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An End Child Poverty Update, 10th January 2017


Advocacy Towards Policy Change on Ending Gender Based Violence and Child Poverty Gender-Based Violence is a global pandemic. The question we must ask ourselves, is not ‘if ’ or even ‘why’, but rather, ‘how’ do we best work collectively, young and older persons in Africa and across the world, to end this vice. This is the challenge we carry with us as we 'attack' GBV, as a driver of child poverty and its effects on children and youth.

REDUCING GENDER BASED VIOLENCE In the past decades, several African countries, including Burundi, Democratic Republic of Congo (DRC), Somalia, Mali and South Sudan, have experienced extensive periods of conflict and extreme violence. These conflicts have involved massive human rights violations and horrendous atrocities. These have included high levels of violence, looting and killings of civilians. The wide spread use of sexual violence and torture as a near risk free and effective intimidation and control tool has also become well known.

As Arigatou International, we have learnt that by engaging youth and children as co-partners in our work — that is by working , not only for, but with young members of our communities — we are strategically positioning ourselves to achieve social, political and economic transformation; faster, more effectively and with resounding effectiveness and lasting impact. Rev. Fred Nyabera, Director, End Child Poverty

In this issue:

GBV Orientation Workshop

Driving the violence epidemic of Gender Based Violence (GBV) against women and men are a number of factors. Underlying factors are traditional and deeply-held beliefs and value systems in regards to the devaluation of women and girls leading to highly unequal gender. In addition are factors such as a culture of impunity, the nature of the conflict itself with an extremely difficult geographical and logistical context.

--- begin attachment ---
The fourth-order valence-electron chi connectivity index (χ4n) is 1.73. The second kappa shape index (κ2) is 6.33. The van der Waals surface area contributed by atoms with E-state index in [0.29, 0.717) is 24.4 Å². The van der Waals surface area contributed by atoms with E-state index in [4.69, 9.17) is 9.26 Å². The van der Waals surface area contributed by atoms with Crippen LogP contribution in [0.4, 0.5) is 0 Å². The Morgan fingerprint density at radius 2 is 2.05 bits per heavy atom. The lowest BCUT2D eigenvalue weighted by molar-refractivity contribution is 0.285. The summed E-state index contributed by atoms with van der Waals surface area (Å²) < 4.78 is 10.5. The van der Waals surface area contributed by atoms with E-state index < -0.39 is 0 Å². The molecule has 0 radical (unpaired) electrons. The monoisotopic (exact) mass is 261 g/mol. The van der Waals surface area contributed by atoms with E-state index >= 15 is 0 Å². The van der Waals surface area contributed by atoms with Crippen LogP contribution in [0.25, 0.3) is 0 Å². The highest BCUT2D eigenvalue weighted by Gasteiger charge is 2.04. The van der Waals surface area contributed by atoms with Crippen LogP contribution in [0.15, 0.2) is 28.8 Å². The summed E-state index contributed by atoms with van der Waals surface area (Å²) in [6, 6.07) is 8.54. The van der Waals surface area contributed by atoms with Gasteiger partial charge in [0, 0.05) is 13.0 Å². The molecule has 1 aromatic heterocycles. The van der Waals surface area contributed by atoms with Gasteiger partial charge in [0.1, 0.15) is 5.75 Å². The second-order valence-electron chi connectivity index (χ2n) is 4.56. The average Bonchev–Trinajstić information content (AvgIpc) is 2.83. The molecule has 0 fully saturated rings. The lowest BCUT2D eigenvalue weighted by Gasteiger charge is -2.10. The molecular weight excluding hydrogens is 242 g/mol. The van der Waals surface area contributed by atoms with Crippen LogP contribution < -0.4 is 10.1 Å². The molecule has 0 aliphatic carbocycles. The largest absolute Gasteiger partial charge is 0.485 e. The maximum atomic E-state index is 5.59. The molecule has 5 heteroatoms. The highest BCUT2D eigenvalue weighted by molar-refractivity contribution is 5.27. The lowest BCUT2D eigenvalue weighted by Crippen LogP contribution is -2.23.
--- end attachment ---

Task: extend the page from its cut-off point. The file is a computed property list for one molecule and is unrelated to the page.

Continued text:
The Day of the African Child

This has prevented the respective governments, international and national actors from providing security and protection for civilians, particularly for the thousands upon thousands of women and girls who have been raped and have experienced other forms of sexual torture throughout war. Some reports have estimated that almost 50% of GBV survivors in the DRC are girls under the age of 18. Although women represent the overwhelming number of affected by GBV, men and boys are also deeply affected.

is a multi-faith, child centered, global initiative of Arigatou International that mobilises faith-inspired resources to end child poverty by addressing both the structural and the root causes of poverty in the human heart.

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The Network and Youth Advocacy Training Youth Network Activities

16 Days of Activism Against GBV

End Child Poverty

#EndChildPoverty - Page 1

Arigatou International has partnered with Norwegian Church Aid as a key Faith Based Organisation to implement the Regional Advocacy Strategy which brings other Faith actors such as Fellowship of Christian Councils and Churches in the Great Lakes and Horn of Africa (FECCLAHA), African Council of Religious Leaders (ACRL) and All African Conference of Churches ACRL (AACC) brings Norwegian Church Aid (NCA) and partners together to advocate on the United Nations Security Council Resolutions (UNSCR). It covers the period 2015 – 2017 focusing on DRC, Mali, South Sudan and Somalia, and since April 2016 Burundi.



An analysis of the global persistence and escalation of Gender Based Violence against children and youth in all areas of life, including homes, communities, institutions, and armed conflicts, reveals that the vast majority of people damaged by the decisions made and the actions carried out by those in power (largely men) are children (and women). Most alarmingl